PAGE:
So that it would be shorter at higher, at higher arcs and it would disappear at low arcs. That's trial and error. He knew what he had to do to remove the non isochronism. But then, he decided that the friction of the string against those walls was sufficiently bad.
That instead he put out his first pendulum clocks which I repeat were very successful. Put them out basically, trying to keep a constant amplitude. Small amplitude. But constant so it wouldn't go down. And that's why the escapement was so important. In 1659, in a manner I'll get to in almost the very next slide.
He got very, very involved in the question of how to measure surface gravity. And along the way, managed to go back to the question, what is the isocranous path? That is, what path would a pendulum have to describe so that it beats the same, it has the same time of each arc, whether it's a large arc or a miniscule arc?
And he proved, it's the cycloid. The cycloid is the path described by a point on a rolling ball rolling on a flat surface. Then, he asked the question. And again, you'll see this in more detail later, asked the question, how do I make something describe a cycloid? And he discovered that if these cheeks are exactly the cycloid you want, you get the cycloid.
Technically, what I just said is, the cycloid is its own evolute. We'll come back to that. All his clocks afterwards always had these cheeks. That is, they were alway cycloidal pendulum clocks. And this is the one that's on display at the beginning of Horologium Oscillatorium. Three or four pages later, I'm not gonna do anything with it in this course, but three or four pages later, he shows a marine clock with triangular threads coming down again, with the cheeks.
Why two threads coming down? Because if you want to put it at sea, this is a maritime clock. And you think the waves are gonna be tossing it all over. So if you have two strings coming down to the pendulum, his thought was that would behave much better.
Now, why is it important to have a maritime clock? We'll hear about all the rest of this course. They were having trouble determining longitude at sea. The best way to describe this trouble is some 40 or 50 vessels that disappeared off the Antilles. And of course, the Dutch were the most heavy traders of anybody at the time.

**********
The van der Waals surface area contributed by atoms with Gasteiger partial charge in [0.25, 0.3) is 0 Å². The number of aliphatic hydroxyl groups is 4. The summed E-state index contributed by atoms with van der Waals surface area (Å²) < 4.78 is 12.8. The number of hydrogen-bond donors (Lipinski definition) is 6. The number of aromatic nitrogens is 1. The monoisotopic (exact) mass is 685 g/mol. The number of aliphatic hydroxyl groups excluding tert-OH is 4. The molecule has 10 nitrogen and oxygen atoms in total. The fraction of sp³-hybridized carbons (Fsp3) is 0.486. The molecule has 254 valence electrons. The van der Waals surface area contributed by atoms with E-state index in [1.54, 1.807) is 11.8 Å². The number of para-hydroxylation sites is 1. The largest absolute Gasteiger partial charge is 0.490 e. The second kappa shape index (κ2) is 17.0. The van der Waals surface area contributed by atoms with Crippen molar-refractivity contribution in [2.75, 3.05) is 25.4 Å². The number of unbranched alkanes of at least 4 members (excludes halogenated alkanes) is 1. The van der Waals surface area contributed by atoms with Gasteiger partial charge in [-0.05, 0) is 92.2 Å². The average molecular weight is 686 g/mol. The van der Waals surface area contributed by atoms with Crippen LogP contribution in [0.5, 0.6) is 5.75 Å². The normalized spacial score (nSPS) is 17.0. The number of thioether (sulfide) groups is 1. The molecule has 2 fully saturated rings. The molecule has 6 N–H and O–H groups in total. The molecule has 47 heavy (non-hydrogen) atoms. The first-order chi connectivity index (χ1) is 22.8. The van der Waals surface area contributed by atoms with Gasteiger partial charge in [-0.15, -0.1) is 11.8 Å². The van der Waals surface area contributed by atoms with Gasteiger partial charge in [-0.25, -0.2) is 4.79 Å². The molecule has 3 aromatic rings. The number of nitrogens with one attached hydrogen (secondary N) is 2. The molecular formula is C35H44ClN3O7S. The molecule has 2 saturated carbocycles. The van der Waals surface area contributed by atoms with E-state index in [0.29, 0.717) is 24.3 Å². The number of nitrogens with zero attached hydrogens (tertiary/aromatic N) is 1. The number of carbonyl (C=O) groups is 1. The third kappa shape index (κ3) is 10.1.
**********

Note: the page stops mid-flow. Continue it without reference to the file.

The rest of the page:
The Dutch East India Company etc.was making Holland extraordinarily wealthy through their trading exploits. So there was a lot of demand for some way to be able to determine what longitude you are at sea. Well, if you have a clock that keeps Paris, I think Paris is the wrong place.
Keeps Leiden time all the way around the world. And you can get local time from the Sun or the Moon. Then the difference in those two is your longitude. So he thought, he had solved the problem of longitude at sea. And even at his death, he still thought he had solved it.
It turned out he had not, that the pendulum clocks were never quite well behaved enough at sea. He didn't realize that fully. And therefore, it ended up that John Harrison in. Yeah, this is a funny statement. John Harrison invented the temperature compensated spring clock that did provide longitude at sea in the manner that's described.
I said, it's funny, because in 1680's, Huygens invented the spring clock. Found it was too temperature sensitive and couldn't figure out how to make it temperature insensitive, by using multiple different metals, which is what Harrison did. So there's a whole story here, but this is a major event in human history, having a really successful, precise clock.
Of course, afterwards, there are any number of others. So it's not that big a deal. But the importance for our course is it altered astronomy, cuz you now had really reliable timing.